Friday, September 23, 2011
Run Karis Run - Cazwell, "Tonight" (2010)
Lola von Miramar is a little obsessed with Cazwell's 2010 video "Tonight," featuring Karis in a Run Lola Run role. Here's the fantastic video:
First of all, it took Lola like forever to realize that Karis is a boy! A Mexican-born one who performs in drag in Mexican Lucha Libre Burlesque Reviews for Cinco de Mayo, that is! OMG. And then, of course, you have Cazwell sampling Shannon's 1984 song "Give Me Tonight"!
(Many of you might be more familiar with Shannon's "Let the Music Play", a classic of Latin freestyle--see video here.)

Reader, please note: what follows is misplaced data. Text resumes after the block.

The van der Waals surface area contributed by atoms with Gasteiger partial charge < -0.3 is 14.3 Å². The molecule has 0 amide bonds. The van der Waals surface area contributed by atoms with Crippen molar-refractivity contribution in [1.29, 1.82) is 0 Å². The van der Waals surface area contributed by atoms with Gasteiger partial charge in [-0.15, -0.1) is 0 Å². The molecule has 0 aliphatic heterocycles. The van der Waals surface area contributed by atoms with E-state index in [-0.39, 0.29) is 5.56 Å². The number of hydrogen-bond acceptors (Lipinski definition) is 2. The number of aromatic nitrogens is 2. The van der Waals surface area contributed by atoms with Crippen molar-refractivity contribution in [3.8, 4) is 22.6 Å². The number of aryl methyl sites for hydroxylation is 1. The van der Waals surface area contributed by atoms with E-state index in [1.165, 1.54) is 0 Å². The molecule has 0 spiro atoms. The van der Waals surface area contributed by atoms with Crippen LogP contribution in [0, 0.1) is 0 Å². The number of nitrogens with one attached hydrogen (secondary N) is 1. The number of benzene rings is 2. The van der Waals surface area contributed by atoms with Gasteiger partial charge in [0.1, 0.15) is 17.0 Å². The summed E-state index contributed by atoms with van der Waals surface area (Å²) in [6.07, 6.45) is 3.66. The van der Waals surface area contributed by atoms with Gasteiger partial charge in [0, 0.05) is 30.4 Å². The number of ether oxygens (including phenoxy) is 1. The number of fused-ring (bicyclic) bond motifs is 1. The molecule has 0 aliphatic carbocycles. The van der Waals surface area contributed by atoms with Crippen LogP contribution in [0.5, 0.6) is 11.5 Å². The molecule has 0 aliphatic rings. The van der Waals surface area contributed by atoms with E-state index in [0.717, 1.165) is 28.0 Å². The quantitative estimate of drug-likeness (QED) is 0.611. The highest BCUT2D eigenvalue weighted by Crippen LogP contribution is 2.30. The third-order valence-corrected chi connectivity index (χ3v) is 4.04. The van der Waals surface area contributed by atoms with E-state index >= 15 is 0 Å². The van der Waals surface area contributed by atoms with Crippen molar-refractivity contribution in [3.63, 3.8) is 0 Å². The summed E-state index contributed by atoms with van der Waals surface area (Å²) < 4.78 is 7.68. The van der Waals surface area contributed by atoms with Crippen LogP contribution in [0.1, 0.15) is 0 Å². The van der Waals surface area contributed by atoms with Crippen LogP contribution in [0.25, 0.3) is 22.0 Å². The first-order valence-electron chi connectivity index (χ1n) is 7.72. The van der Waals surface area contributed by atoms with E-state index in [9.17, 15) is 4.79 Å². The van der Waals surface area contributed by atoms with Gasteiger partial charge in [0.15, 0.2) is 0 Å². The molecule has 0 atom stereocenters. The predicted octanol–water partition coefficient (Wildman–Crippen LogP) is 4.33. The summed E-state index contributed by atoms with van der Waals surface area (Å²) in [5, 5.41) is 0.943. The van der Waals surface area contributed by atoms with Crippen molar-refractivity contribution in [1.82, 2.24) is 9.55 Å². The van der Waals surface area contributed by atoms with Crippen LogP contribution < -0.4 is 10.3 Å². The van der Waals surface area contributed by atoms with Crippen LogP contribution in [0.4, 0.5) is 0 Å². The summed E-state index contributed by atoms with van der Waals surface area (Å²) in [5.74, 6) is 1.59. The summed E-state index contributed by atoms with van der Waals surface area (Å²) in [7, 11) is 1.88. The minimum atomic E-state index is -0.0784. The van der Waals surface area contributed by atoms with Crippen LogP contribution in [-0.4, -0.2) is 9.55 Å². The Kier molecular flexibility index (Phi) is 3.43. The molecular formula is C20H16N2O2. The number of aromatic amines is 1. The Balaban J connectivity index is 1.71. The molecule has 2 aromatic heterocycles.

So by now we have a girl who is actually a Mexican boy making out with Cazwell in a scene of grand domesticity and then running madly through New York City after they have this horrible fight, and Cazwell tells us "I'm gonna write you a love song", and that "you're gonna fall in love with me," all with his white boy banjee realness, meanwhile Karis keeps running (conjuring images of homeless, runaway trans youth), Shannon's song keeps playing, the camera keeps going crazy, the editing has us looking everywhere in its Run, Karis, Run sequences, running through the space of relationships and emotions, through masculinity and femininity, through musical styles and genres, historical periods and influences, and through the upside-down cityscape of construction scaffolding, train platforms (Grand Central Station) and other sites. The juxtaposition of Latin freestyle--which came about as an electronic dance music alternative to 70s disco--to Cazwell's mellow pop rap draws us in, the frenzy of the imagery is reproduced in the music and then exploded with the rapper's all-out jump into more straighforward hip hop rhyming: Cazwell as a queer homothug Massachusetts-born channeling of Detroit's own Eminem. Puerto Rican freestyle meets queer rap (also known as homo hop) in NY. All of this graced with the surreal presence of trans celebrity extraordinaire Amanda Lepore, who suddenly appears in the video as if a Playboy bunny stepping out of a cake. Cazwell's rap shifts the romantic tone of the song to a frustrated account of failed exchanges. But Shannon's backup chorus lyrics always overlay, rescuing the possibility of love. THIS VIDEO'S JUST TOO MUCH! I LOVE IT! Hope you like it too.